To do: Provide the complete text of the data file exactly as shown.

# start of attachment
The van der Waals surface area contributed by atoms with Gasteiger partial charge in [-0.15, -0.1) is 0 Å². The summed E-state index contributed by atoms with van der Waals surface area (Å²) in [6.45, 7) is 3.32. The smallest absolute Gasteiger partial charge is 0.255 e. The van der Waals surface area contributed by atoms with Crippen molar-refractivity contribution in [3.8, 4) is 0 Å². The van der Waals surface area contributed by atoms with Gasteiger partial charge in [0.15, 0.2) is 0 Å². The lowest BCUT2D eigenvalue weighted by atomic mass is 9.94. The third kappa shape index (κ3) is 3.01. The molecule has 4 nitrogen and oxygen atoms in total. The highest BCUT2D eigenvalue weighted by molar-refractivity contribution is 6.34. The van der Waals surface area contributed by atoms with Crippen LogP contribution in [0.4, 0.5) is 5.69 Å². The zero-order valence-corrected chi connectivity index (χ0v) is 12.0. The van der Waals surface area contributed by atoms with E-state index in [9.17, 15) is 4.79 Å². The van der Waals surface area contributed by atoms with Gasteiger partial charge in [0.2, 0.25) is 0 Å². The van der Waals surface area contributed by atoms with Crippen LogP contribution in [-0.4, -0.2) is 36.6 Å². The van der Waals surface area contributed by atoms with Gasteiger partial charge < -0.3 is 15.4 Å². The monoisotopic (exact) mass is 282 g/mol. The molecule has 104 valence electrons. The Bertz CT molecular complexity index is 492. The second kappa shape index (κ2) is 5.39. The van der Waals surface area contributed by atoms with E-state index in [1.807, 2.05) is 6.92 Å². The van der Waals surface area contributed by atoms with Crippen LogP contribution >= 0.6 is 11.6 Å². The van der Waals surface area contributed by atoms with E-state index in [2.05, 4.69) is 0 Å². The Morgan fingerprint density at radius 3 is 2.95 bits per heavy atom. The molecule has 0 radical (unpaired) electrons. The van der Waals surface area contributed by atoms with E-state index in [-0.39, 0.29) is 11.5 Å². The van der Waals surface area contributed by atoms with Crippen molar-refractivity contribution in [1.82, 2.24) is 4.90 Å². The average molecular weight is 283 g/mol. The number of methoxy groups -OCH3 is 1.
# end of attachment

The van der Waals surface area contributed by atoms with Gasteiger partial charge in [-0.15, -0.1) is 0 Å². The summed E-state index contributed by atoms with van der Waals surface area (Å²) in [6.45, 7) is 3.32. The smallest absolute Gasteiger partial charge is 0.255 e. The van der Waals surface area contributed by atoms with Crippen molar-refractivity contribution in [3.8, 4) is 0 Å². The van der Waals surface area contributed by atoms with Gasteiger partial charge in [0.15, 0.2) is 0 Å². The lowest BCUT2D eigenvalue weighted by atomic mass is 9.94. The third kappa shape index (κ3) is 3.01. The molecule has 4 nitrogen and oxygen atoms in total. The highest BCUT2D eigenvalue weighted by molar-refractivity contribution is 6.34. The van der Waals surface area contributed by atoms with Crippen LogP contribution in [0.4, 0.5) is 5.69 Å². The zero-order valence-corrected chi connectivity index (χ0v) is 12.0. The van der Waals surface area contributed by atoms with E-state index in [9.17, 15) is 4.79 Å². The van der Waals surface area contributed by atoms with Gasteiger partial charge in [0.2, 0.25) is 0 Å². The van der Waals surface area contributed by atoms with Crippen LogP contribution in [-0.4, -0.2) is 36.6 Å². The van der Waals surface area contributed by atoms with Gasteiger partial charge < -0.3 is 15.4 Å². The monoisotopic (exact) mass is 282 g/mol. The molecule has 104 valence electrons. The Bertz CT molecular complexity index is 492. The second kappa shape index (κ2) is 5.39. The van der Waals surface area contributed by atoms with E-state index in [1.807, 2.05) is 6.92 Å². The van der Waals surface area contributed by atoms with Crippen LogP contribution >= 0.6 is 11.6 Å². The van der Waals surface area contributed by atoms with E-state index in [2.05, 4.69) is 0 Å². The Morgan fingerprint density at radius 3 is 2.95 bits per heavy atom. The molecule has 0 radical (unpaired) electrons. The van der Waals surface area contributed by atoms with E-state index in [-0.39, 0.29) is 11.5 Å². The van der Waals surface area contributed by atoms with Crippen molar-refractivity contribution in [1.82, 2.24) is 4.90 Å². The average molecular weight is 283 g/mol. The number of methoxy groups -OCH3 is 1.